Because schools that are committed to providing a good education rely on some homework to help them deliver, it is important for teachers and families to take the homework as seriously as the in-class time. My aim here is to offer a few suggestions for making homework more productive and less contentious; in fact, I hope to help you see it in a whole new light.

Read More

Topics: Blog Posts, Parenting, Homework

How to Keep the Dog from Eating Your Homework, Part 4

Posted by Ron Gilley on Dec 21, 2020 8:00:00 AM

(This is part four of a five-part series on homework. Here's a link to last week's post about Using Homework Time to do Homework in case you missed it.)

Of all the contentious issues that come up in schools—and believe me, there are a few—homework is the issue that causes the most strife between teachers and students, students and parents, and then parents and teachers. Personally, I am against homework. That position keeps me young and gives me some common ground with students. Still, regardless of my personal feelings on the issue, homework is a necessity in schools that have high academic goals for their students.

Because schools that are committed to providing a good education rely on some homework to help them deliver, it is important for teachers and families to take the homework as seriously as the in-class time. My aim here is to offer a few suggestions for making homework more productive and less contentious; in fact, I hope to help you see it in a whole new light.

Read More

Topics: Blog Posts, Parenting, Homework

How to Keep the Dog from Eating Your Homework, Part 3

Posted by Ron Gilley on Dec 14, 2020 8:00:00 AM

(This is part three of a five-part series on homework. Here's a link to last week's post about Settling into a Routine in case you missed it.)

Of all the contentious issues that come up in schools—and believe me, there are a few—homework is the issue that causes the most strife between teachers and students, students and parents, and then parents and teachers. Personally, I am against homework. That position keeps me young and gives me some common ground with students. Still, regardless of my personal feelings on the issue, homework is a necessity in schools that have high academic goals for their students.

Because schools that are committed to providing a good education rely on some homework to help them deliver, it is important for teachers and families to take the homework as seriously as the in-class time. My aim here is to offer a few suggestions for making homework more productive and less contentious; in fact, I hope to help you see it in a whole new light.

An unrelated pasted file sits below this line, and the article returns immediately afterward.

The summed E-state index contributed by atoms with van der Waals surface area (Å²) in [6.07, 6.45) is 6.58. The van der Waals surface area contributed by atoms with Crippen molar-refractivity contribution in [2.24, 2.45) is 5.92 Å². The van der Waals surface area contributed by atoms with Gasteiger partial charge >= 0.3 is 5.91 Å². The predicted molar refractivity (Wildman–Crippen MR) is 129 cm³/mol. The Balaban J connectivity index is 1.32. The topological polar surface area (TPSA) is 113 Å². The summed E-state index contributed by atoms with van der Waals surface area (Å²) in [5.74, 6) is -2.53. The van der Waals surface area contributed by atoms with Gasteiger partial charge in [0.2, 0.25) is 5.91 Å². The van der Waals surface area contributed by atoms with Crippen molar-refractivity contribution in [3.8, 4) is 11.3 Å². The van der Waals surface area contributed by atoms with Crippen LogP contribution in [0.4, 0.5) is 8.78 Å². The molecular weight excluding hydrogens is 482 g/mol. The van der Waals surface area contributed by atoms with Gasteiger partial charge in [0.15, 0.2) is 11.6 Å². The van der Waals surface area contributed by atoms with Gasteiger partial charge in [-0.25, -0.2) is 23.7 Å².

Read More

Topics: Blog Posts, Parenting, Homework

How to Keep the Dog from Eating Your Homework, Part 2

Posted by Ron Gilley on Dec 7, 2020 8:00:00 AM

(This is part two of a five-part series on homework. Here's a link to last week's post about Getting the Time Commitment Right in case you missed it.)

Of all the contentious issues that come up in schools—and believe me, there are a few—homework is the issue that causes the most strife between teachers and students, students and parents, and then parents and teachers. Personally, I am against homework. That position keeps me young and gives me some common ground with students. Still, regardless of my personal feelings on the issue, homework is a necessity in schools that have high academic goals for their students.

Because schools that are committed to providing a good education rely on some homework to help them deliver, it is important for teachers and families to take the homework as seriously as the in-class time. My aim here is to offer a few suggestions for making homework more productive and less contentious; in fact, I hope to help you see it in a whole new light.

Read More

Topics: Blog Posts, Parenting, Homework

Get the Trinitas Viewpoint!

Each week we enter what has been called the Great Conversation, writing about issues important to classical education, parenting, and culture from the Trinitas perspective. We invite you to join us as we explore topics as diverse as the smartphone habits of teenagers, kindergarten readiness, and legislation that may affect the future of Christian schools.  

Never miss an update!

Recent Posts